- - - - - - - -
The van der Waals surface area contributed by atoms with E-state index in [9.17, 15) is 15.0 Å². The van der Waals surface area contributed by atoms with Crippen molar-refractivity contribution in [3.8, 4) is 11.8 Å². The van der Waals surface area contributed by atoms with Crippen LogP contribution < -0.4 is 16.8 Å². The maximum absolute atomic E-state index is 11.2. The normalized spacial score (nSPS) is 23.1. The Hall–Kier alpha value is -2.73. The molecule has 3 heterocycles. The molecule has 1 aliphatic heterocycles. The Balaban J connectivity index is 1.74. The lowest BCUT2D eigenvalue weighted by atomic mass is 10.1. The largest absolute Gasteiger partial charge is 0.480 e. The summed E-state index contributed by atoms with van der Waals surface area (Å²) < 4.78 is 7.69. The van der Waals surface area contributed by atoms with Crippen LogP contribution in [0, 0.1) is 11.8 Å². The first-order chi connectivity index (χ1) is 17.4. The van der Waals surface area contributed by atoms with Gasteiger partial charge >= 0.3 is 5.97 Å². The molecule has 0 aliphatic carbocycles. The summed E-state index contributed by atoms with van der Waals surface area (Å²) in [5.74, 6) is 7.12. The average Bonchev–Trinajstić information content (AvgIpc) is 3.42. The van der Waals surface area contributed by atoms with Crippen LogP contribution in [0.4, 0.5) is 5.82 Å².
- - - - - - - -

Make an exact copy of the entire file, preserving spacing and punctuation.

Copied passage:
The van der Waals surface area contributed by atoms with E-state index in [9.17, 15) is 15.0 Å². The van der Waals surface area contributed by atoms with Crippen molar-refractivity contribution in [3.8, 4) is 11.8 Å². The van der Waals surface area contributed by atoms with Crippen LogP contribution < -0.4 is 16.8 Å². The maximum absolute atomic E-state index is 11.2. The normalized spacial score (nSPS) is 23.1. The Hall–Kier alpha value is -2.73. The molecule has 3 heterocycles. The molecule has 1 aliphatic heterocycles. The Balaban J connectivity index is 1.74. The lowest BCUT2D eigenvalue weighted by atomic mass is 10.1. The largest absolute Gasteiger partial charge is 0.480 e. The summed E-state index contributed by atoms with van der Waals surface area (Å²) < 4.78 is 7.69. The van der Waals surface area contributed by atoms with Crippen LogP contribution in [0, 0.1) is 11.8 Å². The first-order chi connectivity index (χ1) is 17.4. The van der Waals surface area contributed by atoms with Gasteiger partial charge >= 0.3 is 5.97 Å². The molecule has 0 aliphatic carbocycles. The summed E-state index contributed by atoms with van der Waals surface area (Å²) in [5.74, 6) is 7.12. The average Bonchev–Trinajstić information content (AvgIpc) is 3.42. The van der Waals surface area contributed by atoms with Crippen LogP contribution in [0.4, 0.5) is 5.82 Å².